Max-Planck-Gesellschaft receives 2013 Prince of Asturias Award for International Cooperation
Foundation recognizes the German research organisation's intensive efforts in strengthening international cooperation
This year, the Max Planck Society was honoured for its dedication to international cooperation, following in the footsteps of renowned institutions such as the International Red Cross and the Red Crescent Movement (winners of 2012); the World Health Organisation (winners of 2009); or the Bill and Melinda Gates Foundation (winners of 2006). In its statement the jury applauded "the European vocation of the Society, its interdisciplinary approach and the close cooperation among research centres and universities around the world".
Alongside the Max Planck Society's scientific excellence, the Foundation's jury also praised the organisation's international advancement of young researchers through its more than 40 Partner Groups worldwide, which support highly-qualified young researchers in setting up their own scientific research groups in their home countries.
The President of the Max Planck Society, Peter Gruss, expressed his delight about the award: "International involvement has a long tradition in the Max Planck Society and has become increasingly important in the past few years. Science always builds bridges. Through the exchange of young researchers and scientists, we aim to foster understanding for the culture and concerns of other countries. And we lay the foundations for a scientific collaboration across borders, without which the major problems of humanity cannot be resolved. This prestigious prize is a wonderful recognition of the work of all Max Planck researchers and their partners worldwide." In recent years, Gruss has set new impulses for international cooperation through institutes abroad and instruments such as the Max Planck Centers.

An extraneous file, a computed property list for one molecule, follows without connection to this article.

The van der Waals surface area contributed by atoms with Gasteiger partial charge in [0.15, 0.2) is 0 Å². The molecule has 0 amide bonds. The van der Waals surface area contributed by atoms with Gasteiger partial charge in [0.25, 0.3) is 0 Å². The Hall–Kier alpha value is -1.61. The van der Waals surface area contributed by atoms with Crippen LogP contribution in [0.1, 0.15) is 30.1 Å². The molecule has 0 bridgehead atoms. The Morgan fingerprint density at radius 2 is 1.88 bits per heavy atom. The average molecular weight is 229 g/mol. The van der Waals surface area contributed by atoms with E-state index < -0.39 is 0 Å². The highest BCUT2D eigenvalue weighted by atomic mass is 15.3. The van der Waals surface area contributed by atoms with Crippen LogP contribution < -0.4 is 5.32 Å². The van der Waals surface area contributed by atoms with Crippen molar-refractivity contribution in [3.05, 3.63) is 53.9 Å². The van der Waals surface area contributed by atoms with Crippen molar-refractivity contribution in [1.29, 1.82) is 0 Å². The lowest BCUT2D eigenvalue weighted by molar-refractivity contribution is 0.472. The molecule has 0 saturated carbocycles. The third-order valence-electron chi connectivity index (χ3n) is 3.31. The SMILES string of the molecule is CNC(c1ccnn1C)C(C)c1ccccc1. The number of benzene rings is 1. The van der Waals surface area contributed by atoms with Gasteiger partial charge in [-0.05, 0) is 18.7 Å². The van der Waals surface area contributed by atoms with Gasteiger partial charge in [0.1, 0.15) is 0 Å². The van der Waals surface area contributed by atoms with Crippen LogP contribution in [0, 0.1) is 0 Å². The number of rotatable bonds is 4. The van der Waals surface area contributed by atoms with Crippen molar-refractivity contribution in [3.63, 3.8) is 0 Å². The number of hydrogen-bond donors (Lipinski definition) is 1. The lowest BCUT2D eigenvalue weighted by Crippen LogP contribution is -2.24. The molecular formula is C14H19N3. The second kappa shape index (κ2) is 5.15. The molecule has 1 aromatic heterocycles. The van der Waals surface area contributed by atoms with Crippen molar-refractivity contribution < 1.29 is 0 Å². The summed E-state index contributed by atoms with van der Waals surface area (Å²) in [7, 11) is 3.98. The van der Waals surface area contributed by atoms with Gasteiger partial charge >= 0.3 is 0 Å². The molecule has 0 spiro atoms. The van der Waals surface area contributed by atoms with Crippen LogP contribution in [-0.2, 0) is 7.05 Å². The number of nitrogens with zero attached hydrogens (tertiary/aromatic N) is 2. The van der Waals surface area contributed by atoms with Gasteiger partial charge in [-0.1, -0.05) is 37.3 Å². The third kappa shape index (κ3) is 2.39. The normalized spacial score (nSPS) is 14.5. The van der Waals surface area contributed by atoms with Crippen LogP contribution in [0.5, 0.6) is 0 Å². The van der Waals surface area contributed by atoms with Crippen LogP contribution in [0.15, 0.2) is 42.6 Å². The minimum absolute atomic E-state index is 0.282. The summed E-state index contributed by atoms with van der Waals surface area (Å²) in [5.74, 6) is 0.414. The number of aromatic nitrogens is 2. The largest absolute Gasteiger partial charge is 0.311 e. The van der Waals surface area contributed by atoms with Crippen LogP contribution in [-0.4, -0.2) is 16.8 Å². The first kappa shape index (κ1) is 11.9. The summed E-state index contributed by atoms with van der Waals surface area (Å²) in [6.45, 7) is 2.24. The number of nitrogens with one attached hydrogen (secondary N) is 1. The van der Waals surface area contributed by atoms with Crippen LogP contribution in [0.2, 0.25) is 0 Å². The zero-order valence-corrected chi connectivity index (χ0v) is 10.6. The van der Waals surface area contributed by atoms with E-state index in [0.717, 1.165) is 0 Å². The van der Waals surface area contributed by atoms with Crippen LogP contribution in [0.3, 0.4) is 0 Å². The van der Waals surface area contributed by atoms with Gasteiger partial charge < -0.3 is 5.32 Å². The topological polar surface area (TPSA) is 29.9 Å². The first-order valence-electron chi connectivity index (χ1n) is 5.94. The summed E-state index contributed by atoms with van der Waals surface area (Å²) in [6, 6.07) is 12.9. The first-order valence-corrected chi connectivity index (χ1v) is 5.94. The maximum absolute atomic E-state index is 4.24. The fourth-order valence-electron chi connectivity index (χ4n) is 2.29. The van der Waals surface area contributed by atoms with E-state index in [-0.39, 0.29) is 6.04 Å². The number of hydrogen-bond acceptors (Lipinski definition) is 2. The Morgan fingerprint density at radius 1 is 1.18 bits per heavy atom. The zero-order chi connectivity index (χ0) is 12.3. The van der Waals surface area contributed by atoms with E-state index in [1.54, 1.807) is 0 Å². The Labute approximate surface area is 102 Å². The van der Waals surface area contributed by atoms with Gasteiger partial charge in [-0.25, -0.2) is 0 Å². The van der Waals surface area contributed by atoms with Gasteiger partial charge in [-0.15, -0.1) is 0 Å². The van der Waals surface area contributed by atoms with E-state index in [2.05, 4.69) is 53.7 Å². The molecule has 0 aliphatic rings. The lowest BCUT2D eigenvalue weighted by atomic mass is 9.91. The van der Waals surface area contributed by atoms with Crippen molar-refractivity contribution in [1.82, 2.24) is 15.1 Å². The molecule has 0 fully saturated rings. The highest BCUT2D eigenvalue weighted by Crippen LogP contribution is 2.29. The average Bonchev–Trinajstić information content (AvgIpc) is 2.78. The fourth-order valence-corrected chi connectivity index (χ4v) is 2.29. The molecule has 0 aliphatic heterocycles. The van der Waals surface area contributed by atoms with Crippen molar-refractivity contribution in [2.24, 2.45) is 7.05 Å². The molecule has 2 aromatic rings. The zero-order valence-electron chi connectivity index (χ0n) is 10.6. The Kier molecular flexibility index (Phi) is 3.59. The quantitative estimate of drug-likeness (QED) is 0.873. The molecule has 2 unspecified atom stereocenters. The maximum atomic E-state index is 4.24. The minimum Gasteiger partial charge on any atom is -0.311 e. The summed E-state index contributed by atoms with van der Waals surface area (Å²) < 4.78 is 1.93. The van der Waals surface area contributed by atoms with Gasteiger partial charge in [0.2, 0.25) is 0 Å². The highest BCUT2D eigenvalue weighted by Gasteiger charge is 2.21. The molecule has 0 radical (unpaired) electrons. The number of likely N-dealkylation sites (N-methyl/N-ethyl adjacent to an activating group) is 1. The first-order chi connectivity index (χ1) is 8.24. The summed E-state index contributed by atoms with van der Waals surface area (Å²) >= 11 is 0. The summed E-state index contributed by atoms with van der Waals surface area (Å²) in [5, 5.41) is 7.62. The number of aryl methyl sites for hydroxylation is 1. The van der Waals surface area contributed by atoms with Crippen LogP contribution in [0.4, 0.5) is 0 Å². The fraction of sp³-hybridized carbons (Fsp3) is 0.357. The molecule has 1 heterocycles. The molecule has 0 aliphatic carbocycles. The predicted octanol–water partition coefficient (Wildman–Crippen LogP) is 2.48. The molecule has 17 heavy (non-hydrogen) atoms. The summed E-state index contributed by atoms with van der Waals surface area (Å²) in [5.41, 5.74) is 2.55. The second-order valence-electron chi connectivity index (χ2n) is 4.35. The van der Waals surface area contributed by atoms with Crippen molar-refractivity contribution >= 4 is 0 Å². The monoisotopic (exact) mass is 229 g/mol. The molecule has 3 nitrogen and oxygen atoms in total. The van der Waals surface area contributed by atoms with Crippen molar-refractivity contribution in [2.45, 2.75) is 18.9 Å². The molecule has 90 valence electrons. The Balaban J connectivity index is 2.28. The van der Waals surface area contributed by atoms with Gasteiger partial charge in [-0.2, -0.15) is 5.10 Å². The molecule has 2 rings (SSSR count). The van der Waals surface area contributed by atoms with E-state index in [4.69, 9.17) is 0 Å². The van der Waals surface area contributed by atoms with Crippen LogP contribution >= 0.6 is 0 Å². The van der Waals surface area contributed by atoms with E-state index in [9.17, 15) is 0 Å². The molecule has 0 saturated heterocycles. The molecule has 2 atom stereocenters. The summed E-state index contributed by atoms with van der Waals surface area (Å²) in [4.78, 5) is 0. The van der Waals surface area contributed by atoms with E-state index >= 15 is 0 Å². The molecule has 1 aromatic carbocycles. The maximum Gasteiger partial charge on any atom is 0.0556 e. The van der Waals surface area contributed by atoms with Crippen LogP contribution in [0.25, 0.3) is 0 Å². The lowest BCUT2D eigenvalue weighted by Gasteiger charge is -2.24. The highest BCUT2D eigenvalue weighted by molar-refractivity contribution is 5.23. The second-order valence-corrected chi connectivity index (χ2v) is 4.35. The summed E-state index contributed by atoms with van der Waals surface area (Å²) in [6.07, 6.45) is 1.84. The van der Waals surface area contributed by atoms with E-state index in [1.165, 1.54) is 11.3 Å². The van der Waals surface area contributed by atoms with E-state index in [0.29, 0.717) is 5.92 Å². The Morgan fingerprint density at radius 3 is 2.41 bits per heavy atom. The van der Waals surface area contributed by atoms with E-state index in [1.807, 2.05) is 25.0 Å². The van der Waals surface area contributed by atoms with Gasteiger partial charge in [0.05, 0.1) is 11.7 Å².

Since 1981, the Prince of Asturias Foundation has presented the Prince of Asturias Awards once a year in Oviedo, the capital of the Principality of Asturias, in presence of the Spanish heir to the throne, Felipe, Prince of Asturias (and since 2004 his wife, Doña Letizia). The aim of the Foundation is to contribute to encouraging and promoting scientific, cultural and humanistic values that form part of mankind's universal heritage.
Awards are presented in the eight categories Arts, Literature and Humanities, Social Sciences, Communication, Concord, International Cooperation, Technical and Scientific Research, Sport and International Cooperation). In 2006, Max Planck scientist Juan Ignacio Cirac received the Prince of Asturias Award for Technical and Scientific Research.